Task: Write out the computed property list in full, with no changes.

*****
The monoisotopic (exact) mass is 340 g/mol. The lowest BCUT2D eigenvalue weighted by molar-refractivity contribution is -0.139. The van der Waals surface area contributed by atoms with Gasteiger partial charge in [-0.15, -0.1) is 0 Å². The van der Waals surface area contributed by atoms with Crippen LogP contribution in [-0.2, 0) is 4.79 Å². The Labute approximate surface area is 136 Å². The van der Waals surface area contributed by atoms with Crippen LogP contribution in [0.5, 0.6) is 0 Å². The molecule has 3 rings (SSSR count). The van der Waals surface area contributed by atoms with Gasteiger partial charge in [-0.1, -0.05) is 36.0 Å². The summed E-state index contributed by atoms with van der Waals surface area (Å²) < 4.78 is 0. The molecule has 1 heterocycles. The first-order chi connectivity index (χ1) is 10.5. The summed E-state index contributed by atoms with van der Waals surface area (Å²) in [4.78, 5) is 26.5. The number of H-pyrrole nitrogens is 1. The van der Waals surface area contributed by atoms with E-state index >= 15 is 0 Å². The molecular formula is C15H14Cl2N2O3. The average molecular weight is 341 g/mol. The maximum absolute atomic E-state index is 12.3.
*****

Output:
The monoisotopic (exact) mass is 340 g/mol. The lowest BCUT2D eigenvalue weighted by molar-refractivity contribution is -0.139. The van der Waals surface area contributed by atoms with Gasteiger partial charge in [-0.15, -0.1) is 0 Å². The van der Waals surface area contributed by atoms with Crippen LogP contribution in [-0.2, 0) is 4.79 Å². The Labute approximate surface area is 136 Å². The van der Waals surface area contributed by atoms with Crippen LogP contribution in [0.5, 0.6) is 0 Å². The molecule has 3 rings (SSSR count). The van der Waals surface area contributed by atoms with Gasteiger partial charge in [-0.1, -0.05) is 36.0 Å². The summed E-state index contributed by atoms with van der Waals surface area (Å²) < 4.78 is 0. The molecule has 1 heterocycles. The first-order chi connectivity index (χ1) is 10.5. The summed E-state index contributed by atoms with van der Waals surface area (Å²) in [4.78, 5) is 26.5. The number of H-pyrrole nitrogens is 1. The van der Waals surface area contributed by atoms with E-state index >= 15 is 0 Å². The molecular formula is C15H14Cl2N2O3. The average molecular weight is 341 g/mol. The maximum absolute atomic E-state index is 12.3.